It’s no secret that the strength of the offense at running back. It might not have the star power of the past, but there’s more than enough depth to pace the offense with a strong running game. Because of that, look for the top four running backs (Jase McClellan, Roydell Williams, Jamarion Miller and Justice Haynes) each will have at least 55 carries. That might seem like a low bar, but four running backs crossing that threshold has happened only once in the past 10 seasons — in 2018 with Damien Harris, Josh Jacobs, Najee Harris and Brian Robinson Jr.
This prediction hinges on a few things, like the potential of Milroe starting and taking a large number of carries, the offensive line’s play and the early health status of Haynes (and his possible ascension). But an overall commitment to the run should push this prediction through. The omission of Richard Young leads to another semi-prediction: He’ll play in four games and use his redshirt, barring an injury to the top four.
Ja’Corey Brooks likes what he sees from Alabama’s receivers
Alabama didn’t have a 1,000-yard receiver last season for the first time since 2017. One of the big questions entering this season is who will emerge as the bona fide top option. Whether one emerges, Alabama won’t have a 1,000-yard receiver in consecutive seasons for the first time since 2016-17 … but that might not necessarily be a bad thing.
The questions at quarterback and the concerted effort to the run contribute to this prediction, as well as the possible emergence of the tight ends, whose production could eat into the receivers’ yardage. There are plenty of options at receiver but not a dominant force, at least right now. The committee approach early on also plays into this prediction. And it’s worth noting that in 2016 and 2017, Alabama played for or won the national championship.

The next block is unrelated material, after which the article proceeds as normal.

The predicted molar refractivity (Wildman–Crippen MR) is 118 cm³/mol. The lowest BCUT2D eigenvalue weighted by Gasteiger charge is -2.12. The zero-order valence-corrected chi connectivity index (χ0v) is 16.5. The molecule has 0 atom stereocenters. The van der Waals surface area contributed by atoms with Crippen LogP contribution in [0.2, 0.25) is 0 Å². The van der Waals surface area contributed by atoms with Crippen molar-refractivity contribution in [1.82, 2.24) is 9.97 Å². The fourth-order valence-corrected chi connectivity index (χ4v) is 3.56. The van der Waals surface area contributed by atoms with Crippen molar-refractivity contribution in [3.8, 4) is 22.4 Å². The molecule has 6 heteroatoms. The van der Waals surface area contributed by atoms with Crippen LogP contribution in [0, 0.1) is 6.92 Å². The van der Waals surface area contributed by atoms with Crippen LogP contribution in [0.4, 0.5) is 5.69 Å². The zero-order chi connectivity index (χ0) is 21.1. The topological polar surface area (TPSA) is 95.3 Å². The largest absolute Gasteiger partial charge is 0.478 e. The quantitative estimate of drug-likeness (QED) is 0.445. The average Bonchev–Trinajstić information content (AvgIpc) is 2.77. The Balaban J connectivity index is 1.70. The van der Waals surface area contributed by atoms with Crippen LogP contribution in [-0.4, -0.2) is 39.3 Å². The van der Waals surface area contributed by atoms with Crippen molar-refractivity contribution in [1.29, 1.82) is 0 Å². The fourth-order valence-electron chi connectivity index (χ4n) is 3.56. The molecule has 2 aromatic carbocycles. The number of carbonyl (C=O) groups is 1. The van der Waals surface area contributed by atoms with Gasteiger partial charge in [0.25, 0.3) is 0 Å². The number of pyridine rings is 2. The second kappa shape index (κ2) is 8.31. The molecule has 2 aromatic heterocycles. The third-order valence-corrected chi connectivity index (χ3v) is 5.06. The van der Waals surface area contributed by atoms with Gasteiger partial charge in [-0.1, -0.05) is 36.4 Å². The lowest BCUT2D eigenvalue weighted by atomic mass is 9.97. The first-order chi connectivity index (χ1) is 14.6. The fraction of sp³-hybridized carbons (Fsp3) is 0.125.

What Alabama’s roster should look like to open the 2023 season
Tight end is a potential breakout position given the arrival of offensive coordinator Tommy Rees and his history with the position and the depth that has developed throughout camp. Alabama legitimately has four playable tight ends (CJ Dippre, Robbie Ouzts, Amari Niblack and Danny Lewis Jr.), and all four will earn at least one start this season. The positional versatility of the group (like Niblack being able to split out to receiver) and my belief that Rees will implement more two-tight-end sets than previous coordinators, provide a runway for this prediction. Remember, all that needs to happen is each to be on the field for the first play, which is more game plan- and package-driven. I see a few games when Alabama starts with multiple tight ends on the field. But no matter who is starting, the tight ends should be fun to watch.
What does Tommy Rees bring to Alabama’s offense?
No group is more consequential to the offense’s success this season. The players on the offensive line have spoken about returning to “the standard” since spring practice, and with uncertainty at quarterback and receiver, it’s imperative for that group to establish physicality. I’m bullish on this group overall, which is why four offensive linemen will receive some postseason awards. One is obvious, and that’s right tackle JC Latham, who could rack up All-SEC, All-America and additional hardware with the season he’s projected to have. At left tackle, there will be growing pains for either true freshman Kadyn Proctor or redshirt freshman Elijah Pritchett early. Proctor looks like he could pull away with it, but whoever earns the most playing time there will earn Freshman All-America honors. Guard Tyler Booker will find his way onto an All-SEC team. So, who is the fourth? Center Seth McLaughlin, who by all indications had a strong preseason camp.